It's official: Islamist parties in Egypt win more than 60% of vote

Rick Moran
The Muslim brotherhood won nearly 37% of the ballots in the first round of 3 parliamentary votes scheduled this month. The Salafis finished a strong second with more than 24%.

LA Times:

Islamist parties won more than 60% of the vote in the first round of Egypt's parliamentary elections, according to official results reported Sunday by state media.

The Muslim Brotherhood's Freedom and Justice Party won 36.6% and the Salafis of the Al Nour party won 24.4% of the 9.7 million votes cast. The Brotherhood's dominance was expected, but the strong showing by the Salafis was a surprise, suggesting Egyptians were heavily influenced by the religious message and grass-roots organization of the Islamists.

If the trend continues in the second and third rounds, Islamists could control parliament. But in recent days the Muslim Brotherhood has distanced itself from the puritanical Salafis, attempting to strike a moderate tone that could possibly persuade secular and centrist parties to join it in a coalition government. The Brotherhood is pushing for a constitution anchored in Islamic law but has been careful not to emphasize religion over mending the nation's severe economic and social problems.

The secular Egyptian Bloc finished third in the voting with 1.29 million ballots. The Wafd Party and the relatively moderate Islamic party Al Wasat finished with fewer than 1 million voters each.

One reason the Islamists scored such a convincing victory was the unnecessarily complex and confusing ballot. Another reason was that the Brotherhood has been a fixture in Egypt for decades and had overwhelming name recognition.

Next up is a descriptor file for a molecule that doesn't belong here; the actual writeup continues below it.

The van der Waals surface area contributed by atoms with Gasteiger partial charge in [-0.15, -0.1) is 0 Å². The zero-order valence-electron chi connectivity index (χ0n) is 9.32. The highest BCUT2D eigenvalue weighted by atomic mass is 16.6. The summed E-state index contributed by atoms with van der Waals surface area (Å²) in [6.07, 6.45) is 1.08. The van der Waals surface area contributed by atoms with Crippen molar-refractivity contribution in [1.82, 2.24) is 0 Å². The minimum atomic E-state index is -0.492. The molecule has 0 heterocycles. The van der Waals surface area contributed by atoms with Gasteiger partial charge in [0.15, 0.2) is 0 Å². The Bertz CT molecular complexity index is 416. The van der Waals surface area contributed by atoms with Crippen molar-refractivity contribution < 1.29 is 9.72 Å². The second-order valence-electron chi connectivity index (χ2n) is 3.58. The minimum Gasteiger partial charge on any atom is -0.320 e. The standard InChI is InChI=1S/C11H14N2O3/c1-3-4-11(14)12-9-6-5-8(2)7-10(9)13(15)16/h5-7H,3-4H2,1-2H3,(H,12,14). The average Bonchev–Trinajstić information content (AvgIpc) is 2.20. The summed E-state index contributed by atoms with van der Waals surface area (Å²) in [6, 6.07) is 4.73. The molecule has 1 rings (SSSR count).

But in the end, the Egyptian people were not voting blindly. They knew full well who and what the Muslim Brotherhood represents and they cannot claim ignorance of how radical the Salfis are.

They are going to get the government they voted for - no more, no less. That should give western powers pause in thinking that promoting "democracy" will lead to any sort of "freedom" we would recognize as such.



The Muslim brotherhood won nearly 37% of the ballots in the first round of 3 parliamentary votes scheduled this month. The Salafis finished a strong second with more than 24%.

LA Times:

Islamist parties won more than 60% of the vote in the first round of Egypt's parliamentary elections, according to official results reported Sunday by state media.

The Muslim Brotherhood's Freedom and Justice Party won 36.6% and the Salafis of the Al Nour party won 24.4% of the 9.7 million votes cast. The Brotherhood's dominance was expected, but the strong showing by the Salafis was a surprise, suggesting Egyptians were heavily influenced by the religious message and grass-roots organization of the Islamists.

If the trend continues in the second and third rounds, Islamists could control parliament. But in recent days the Muslim Brotherhood has distanced itself from the puritanical Salafis, attempting to strike a moderate tone that could possibly persuade secular and centrist parties to join it in a coalition government. The Brotherhood is pushing for a constitution anchored in Islamic law but has been careful not to emphasize religion over mending the nation's severe economic and social problems.

The secular Egyptian Bloc finished third in the voting with 1.29 million ballots. The Wafd Party and the relatively moderate Islamic party Al Wasat finished with fewer than 1 million voters each.

One reason the Islamists scored such a convincing victory was the unnecessarily complex and confusing ballot. Another reason was that the Brotherhood has been a fixture in Egypt for decades and had overwhelming name recognition.

But in the end, the Egyptian people were not voting blindly. They knew full well who and what the Muslim Brotherhood represents and they cannot claim ignorance of how radical the Salfis are.

They are going to get the government they voted for - no more, no less. That should give western powers pause in thinking that promoting "democracy" will lead to any sort of "freedom" we would recognize as such.